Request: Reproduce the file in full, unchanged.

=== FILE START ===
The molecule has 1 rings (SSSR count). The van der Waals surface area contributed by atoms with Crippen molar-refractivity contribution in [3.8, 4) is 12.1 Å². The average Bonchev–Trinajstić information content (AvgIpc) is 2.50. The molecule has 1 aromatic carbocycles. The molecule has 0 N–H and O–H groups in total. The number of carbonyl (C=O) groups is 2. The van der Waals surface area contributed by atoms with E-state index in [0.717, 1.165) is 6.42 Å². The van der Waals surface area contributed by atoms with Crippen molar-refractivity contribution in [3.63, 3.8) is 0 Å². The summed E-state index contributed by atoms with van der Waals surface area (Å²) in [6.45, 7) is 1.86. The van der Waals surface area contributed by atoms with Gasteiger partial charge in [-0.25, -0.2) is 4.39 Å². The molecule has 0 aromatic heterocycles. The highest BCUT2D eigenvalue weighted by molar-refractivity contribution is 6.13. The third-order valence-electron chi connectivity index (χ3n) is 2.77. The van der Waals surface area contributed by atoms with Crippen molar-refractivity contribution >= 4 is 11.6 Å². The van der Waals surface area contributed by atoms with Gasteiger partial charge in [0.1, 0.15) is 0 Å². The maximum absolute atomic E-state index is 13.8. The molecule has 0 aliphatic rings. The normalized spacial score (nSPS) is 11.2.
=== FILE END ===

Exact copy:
The molecule has 1 rings (SSSR count). The van der Waals surface area contributed by atoms with Crippen molar-refractivity contribution in [3.8, 4) is 12.1 Å². The average Bonchev–Trinajstić information content (AvgIpc) is 2.50. The molecule has 1 aromatic carbocycles. The molecule has 0 N–H and O–H groups in total. The number of carbonyl (C=O) groups is 2. The van der Waals surface area contributed by atoms with E-state index in [0.717, 1.165) is 6.42 Å². The van der Waals surface area contributed by atoms with Crippen molar-refractivity contribution in [3.63, 3.8) is 0 Å². The summed E-state index contributed by atoms with van der Waals surface area (Å²) in [6.45, 7) is 1.86. The van der Waals surface area contributed by atoms with Gasteiger partial charge in [-0.25, -0.2) is 4.39 Å². The molecule has 0 aromatic heterocycles. The highest BCUT2D eigenvalue weighted by molar-refractivity contribution is 6.13. The third-order valence-electron chi connectivity index (χ3n) is 2.77. The van der Waals surface area contributed by atoms with Crippen molar-refractivity contribution >= 4 is 11.6 Å². The van der Waals surface area contributed by atoms with Gasteiger partial charge in [0.1, 0.15) is 0 Å². The maximum absolute atomic E-state index is 13.8. The molecule has 0 aliphatic rings. The normalized spacial score (nSPS) is 11.2.